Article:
We have all seen the heightened focus on indoor air quality recently, with increasing pressure to ensure our buildings are well-ventilated and their occupants provided with a clean, healthy environment. However, as we all spend more time indoors, especially during these cold winter months, how can we ensure that we are balancing our health with that of the planet?

Already, it is estimated that we spend up to 90% of our time indoors – a figure that has only increased during recent months. With this in mind, the need to provide healthy indoor environments has never been so pressing, especially given that poor air quality, in particular, has been linked to a host of health conditions.

Interior of hotel reception 3D illustration

Indoor air quality

Defined as the quality of air in and around a building, particularly in relation to the health and comfort of occupants, indoor air quality can be affected by numerous factors, with pollution coming from both interior and exterior sources. Sources of outdoor air pollution can include road traffic, industrial processes, construction sites and particulate matter, NO2, CO and pollen; all of which can be brought into a building through natural or mechanical ventilation and via infiltration through the building fabric.

But there are also pollution sources inside a building, such as Volatile Organic Compounds (VOCs) given off by wall and floor coverings, furniture and appliances as they age and degrade; dust, damp and mould; and of course, occupants themselves, who breathe out CO2 and can spread colds and viruses.

A balancing act

While ensuring a plentiful supply of fresh air may seem the obvious solution to poor air quality, this must also be viewed within the context of overall building efficiency. Especially in modern building design, the pressure to reduce energy consumption and satisfy the BREEAM and LEED assessment targets can often result in the emphasis falling on delivering high levels of energy efficiency through insulation and air-tightness. However, unless sufficient ventilation is included in the building design, this approach can lead to increased potential for allergies and odours, low oxygen levels and the risk of condensation build-up.

Taking a whole-building approach to climate control is, therefore, the best way to strike this balance, with ventilation being the cornerstone to good building health. Fundamentally, ventilation aims to remove stale indoor air and replace it with ‘fresh’ outdoor air, with HVAC systems designed to extract water vapour, airborne pollutants and odours, control humidity and maintain good indoor air quality.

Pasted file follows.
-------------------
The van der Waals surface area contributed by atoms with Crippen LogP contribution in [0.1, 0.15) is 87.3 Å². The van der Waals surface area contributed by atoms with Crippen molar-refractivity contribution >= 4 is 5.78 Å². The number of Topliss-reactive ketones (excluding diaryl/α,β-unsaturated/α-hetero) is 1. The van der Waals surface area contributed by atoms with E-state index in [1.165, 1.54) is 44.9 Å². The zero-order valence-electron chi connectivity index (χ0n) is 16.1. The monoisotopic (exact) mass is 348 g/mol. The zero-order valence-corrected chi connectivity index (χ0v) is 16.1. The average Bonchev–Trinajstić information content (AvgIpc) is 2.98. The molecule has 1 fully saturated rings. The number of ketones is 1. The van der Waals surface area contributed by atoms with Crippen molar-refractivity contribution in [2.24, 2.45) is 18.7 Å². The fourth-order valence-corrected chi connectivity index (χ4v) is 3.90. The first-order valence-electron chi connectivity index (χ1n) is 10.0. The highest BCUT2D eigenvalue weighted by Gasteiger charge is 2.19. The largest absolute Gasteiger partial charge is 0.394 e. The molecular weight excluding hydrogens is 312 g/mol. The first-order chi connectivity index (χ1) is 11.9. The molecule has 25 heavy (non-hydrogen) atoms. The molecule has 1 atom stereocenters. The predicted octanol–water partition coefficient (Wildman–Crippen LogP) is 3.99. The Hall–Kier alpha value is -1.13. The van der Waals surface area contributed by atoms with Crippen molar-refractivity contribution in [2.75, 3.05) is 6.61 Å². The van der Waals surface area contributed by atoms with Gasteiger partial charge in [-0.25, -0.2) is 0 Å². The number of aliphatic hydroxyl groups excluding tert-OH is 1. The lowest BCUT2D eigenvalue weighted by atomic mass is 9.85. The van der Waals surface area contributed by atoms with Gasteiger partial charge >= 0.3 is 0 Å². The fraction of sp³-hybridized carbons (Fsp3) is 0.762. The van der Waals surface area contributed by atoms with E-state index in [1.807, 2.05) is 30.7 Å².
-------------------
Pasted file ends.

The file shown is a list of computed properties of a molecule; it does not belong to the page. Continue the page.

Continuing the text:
Through careful design and consideration, it is possible to achieve both effective ventilation and excellent energy efficiency performance – and a number of HVAC solutions are available with energy conservation features, heat recovery ventilation and variable refrigerant volume (VRV) air conditioning systems.

Climate protection

At Daikin, we are determined to reduce our environmental footprint. In the spirit of the Paris Agreement, we aim to be CO₂ neutral by 2050.

As part of this, we formulated our Environmental Vision 2050, which has three central commitments. We will reduce the greenhouse gas emissions generated throughout the life cycle of our products. We will create solutions that link society and customers, as we work with stakeholders to reduce greenhouse gas emissions to net zero. And we will use intelligent technology to help us meet the world’s needs for air solutions by providing safe and healthy air environments.

Bringing these commitments to life will require three key stepping stones: a circular economy, smart use and innovative solutions.

Innovative solutions for the future

We know that innovative product design is a key step to achieving this vision of a more sustainable future, with our new VRV 5 S-series forming the latest evolution in our portfolio development. A completely new unit developed specifically for R-32 refrigerant and covering all mini VRV applications, it’s our most sustainable solution yet.

The use of R-32 refrigerant allows the VRV 5 series to offer superior environmental performance throughout the lifetime of the product, as it reduces GWP by 71% compared to R-410A refrigerant and lowers the refrigerant charge by 10%. What’s more, the VRV 5 series offers market-leading real life seasonal efficiency.

Fully optimized for installation in rooms as small as 10m2, its factory-mounted refrigerant response measures mean no additional leak detection is required. Meanwhile, installation and handling are simplified thanks to the ergonomic design, which features a wider access area so components can be easily reached within the low-profile single fan casing.

For more information on the new VRV 5 series, please visit: To learn more about the factors that influence our internal environments and the solutions that can help achieve the required balance between air quality and energy efficiency, download our white paper ‘Delivering Good Indoor Air Quality’:

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